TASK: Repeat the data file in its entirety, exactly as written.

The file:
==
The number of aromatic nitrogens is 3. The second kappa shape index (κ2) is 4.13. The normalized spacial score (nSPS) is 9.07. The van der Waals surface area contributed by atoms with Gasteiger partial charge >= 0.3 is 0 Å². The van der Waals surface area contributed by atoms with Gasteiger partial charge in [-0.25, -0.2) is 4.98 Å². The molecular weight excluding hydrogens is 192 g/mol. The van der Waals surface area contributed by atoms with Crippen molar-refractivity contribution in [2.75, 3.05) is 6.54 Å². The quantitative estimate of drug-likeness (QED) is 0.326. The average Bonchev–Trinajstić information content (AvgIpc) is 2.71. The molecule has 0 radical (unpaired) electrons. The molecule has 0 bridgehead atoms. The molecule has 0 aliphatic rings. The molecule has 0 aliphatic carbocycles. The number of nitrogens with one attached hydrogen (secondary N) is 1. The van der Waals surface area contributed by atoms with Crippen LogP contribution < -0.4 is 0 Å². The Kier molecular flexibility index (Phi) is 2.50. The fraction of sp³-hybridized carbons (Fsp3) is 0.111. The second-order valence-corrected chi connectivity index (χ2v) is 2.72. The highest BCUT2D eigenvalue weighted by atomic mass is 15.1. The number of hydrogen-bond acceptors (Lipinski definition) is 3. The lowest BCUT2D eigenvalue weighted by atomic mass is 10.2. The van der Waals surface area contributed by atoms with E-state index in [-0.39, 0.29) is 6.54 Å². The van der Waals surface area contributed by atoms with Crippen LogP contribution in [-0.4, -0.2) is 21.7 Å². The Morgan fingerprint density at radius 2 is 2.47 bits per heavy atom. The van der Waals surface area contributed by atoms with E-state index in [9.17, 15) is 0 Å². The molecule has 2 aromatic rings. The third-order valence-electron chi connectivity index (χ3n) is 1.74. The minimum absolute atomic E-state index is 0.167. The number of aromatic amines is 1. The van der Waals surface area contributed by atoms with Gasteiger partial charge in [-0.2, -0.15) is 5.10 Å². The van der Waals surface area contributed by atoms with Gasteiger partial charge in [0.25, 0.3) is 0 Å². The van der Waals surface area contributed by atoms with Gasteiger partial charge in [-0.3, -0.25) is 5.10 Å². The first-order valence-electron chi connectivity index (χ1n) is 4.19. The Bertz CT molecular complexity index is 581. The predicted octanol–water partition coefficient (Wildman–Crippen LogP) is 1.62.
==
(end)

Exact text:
The number of aromatic nitrogens is 3. The second kappa shape index (κ2) is 4.13. The normalized spacial score (nSPS) is 9.07. The van der Waals surface area contributed by atoms with Gasteiger partial charge >= 0.3 is 0 Å². The van der Waals surface area contributed by atoms with Gasteiger partial charge in [-0.25, -0.2) is 4.98 Å². The molecular weight excluding hydrogens is 192 g/mol. The van der Waals surface area contributed by atoms with Crippen molar-refractivity contribution in [2.75, 3.05) is 6.54 Å². The quantitative estimate of drug-likeness (QED) is 0.326. The average Bonchev–Trinajstić information content (AvgIpc) is 2.71. The molecule has 0 radical (unpaired) electrons. The molecule has 0 bridgehead atoms. The molecule has 0 aliphatic rings. The molecule has 0 aliphatic carbocycles. The number of nitrogens with one attached hydrogen (secondary N) is 1. The van der Waals surface area contributed by atoms with Crippen LogP contribution < -0.4 is 0 Å². The Kier molecular flexibility index (Phi) is 2.50. The fraction of sp³-hybridized carbons (Fsp3) is 0.111. The second-order valence-corrected chi connectivity index (χ2v) is 2.72. The highest BCUT2D eigenvalue weighted by atomic mass is 15.1. The number of hydrogen-bond acceptors (Lipinski definition) is 3. The lowest BCUT2D eigenvalue weighted by atomic mass is 10.2. The van der Waals surface area contributed by atoms with E-state index in [-0.39, 0.29) is 6.54 Å². The van der Waals surface area contributed by atoms with Crippen LogP contribution in [-0.4, -0.2) is 21.7 Å². The Morgan fingerprint density at radius 2 is 2.47 bits per heavy atom. The van der Waals surface area contributed by atoms with E-state index in [9.17, 15) is 0 Å². The molecule has 2 aromatic rings. The third-order valence-electron chi connectivity index (χ3n) is 1.74. The minimum absolute atomic E-state index is 0.167. The number of aromatic amines is 1. The van der Waals surface area contributed by atoms with Gasteiger partial charge in [-0.2, -0.15) is 5.10 Å². The van der Waals surface area contributed by atoms with Gasteiger partial charge in [0.25, 0.3) is 0 Å². The van der Waals surface area contributed by atoms with Gasteiger partial charge in [-0.3, -0.25) is 5.10 Å². The first-order valence-electron chi connectivity index (χ1n) is 4.19. The Bertz CT molecular complexity index is 581. The predicted octanol–water partition coefficient (Wildman–Crippen LogP) is 1.62.